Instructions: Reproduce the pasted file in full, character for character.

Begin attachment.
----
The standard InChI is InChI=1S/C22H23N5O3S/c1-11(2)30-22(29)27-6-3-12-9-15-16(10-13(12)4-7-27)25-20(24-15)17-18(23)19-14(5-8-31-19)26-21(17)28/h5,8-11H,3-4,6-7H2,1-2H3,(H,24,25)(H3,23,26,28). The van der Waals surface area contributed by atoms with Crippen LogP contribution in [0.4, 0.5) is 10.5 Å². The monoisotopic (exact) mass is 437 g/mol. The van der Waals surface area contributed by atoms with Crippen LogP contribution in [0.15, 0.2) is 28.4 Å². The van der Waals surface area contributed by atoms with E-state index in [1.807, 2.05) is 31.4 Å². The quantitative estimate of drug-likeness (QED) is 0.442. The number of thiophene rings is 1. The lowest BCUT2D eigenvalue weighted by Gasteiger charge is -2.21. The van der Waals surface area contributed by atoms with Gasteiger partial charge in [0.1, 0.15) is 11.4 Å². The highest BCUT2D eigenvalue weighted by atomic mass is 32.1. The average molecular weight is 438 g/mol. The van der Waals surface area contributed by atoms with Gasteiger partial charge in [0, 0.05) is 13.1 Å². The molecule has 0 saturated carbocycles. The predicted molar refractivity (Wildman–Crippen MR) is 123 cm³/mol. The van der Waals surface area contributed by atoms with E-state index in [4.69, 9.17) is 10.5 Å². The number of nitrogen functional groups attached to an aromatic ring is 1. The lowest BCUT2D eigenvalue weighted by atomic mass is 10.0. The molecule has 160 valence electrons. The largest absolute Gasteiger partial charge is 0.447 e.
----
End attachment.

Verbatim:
The standard InChI is InChI=1S/C22H23N5O3S/c1-11(2)30-22(29)27-6-3-12-9-15-16(10-13(12)4-7-27)25-20(24-15)17-18(23)19-14(5-8-31-19)26-21(17)28/h5,8-11H,3-4,6-7H2,1-2H3,(H,24,25)(H3,23,26,28). The van der Waals surface area contributed by atoms with Crippen LogP contribution in [0.4, 0.5) is 10.5 Å². The monoisotopic (exact) mass is 437 g/mol. The van der Waals surface area contributed by atoms with Crippen LogP contribution in [0.15, 0.2) is 28.4 Å². The van der Waals surface area contributed by atoms with E-state index in [1.807, 2.05) is 31.4 Å². The quantitative estimate of drug-likeness (QED) is 0.442. The number of thiophene rings is 1. The lowest BCUT2D eigenvalue weighted by Gasteiger charge is -2.21. The van der Waals surface area contributed by atoms with Gasteiger partial charge in [0.1, 0.15) is 11.4 Å². The highest BCUT2D eigenvalue weighted by atomic mass is 32.1. The average molecular weight is 438 g/mol. The van der Waals surface area contributed by atoms with Gasteiger partial charge in [0, 0.05) is 13.1 Å². The molecule has 0 saturated carbocycles. The predicted molar refractivity (Wildman–Crippen MR) is 123 cm³/mol. The van der Waals surface area contributed by atoms with E-state index in [4.69, 9.17) is 10.5 Å². The number of nitrogen functional groups attached to an aromatic ring is 1. The lowest BCUT2D eigenvalue weighted by atomic mass is 10.0. The molecule has 160 valence electrons. The largest absolute Gasteiger partial charge is 0.447 e.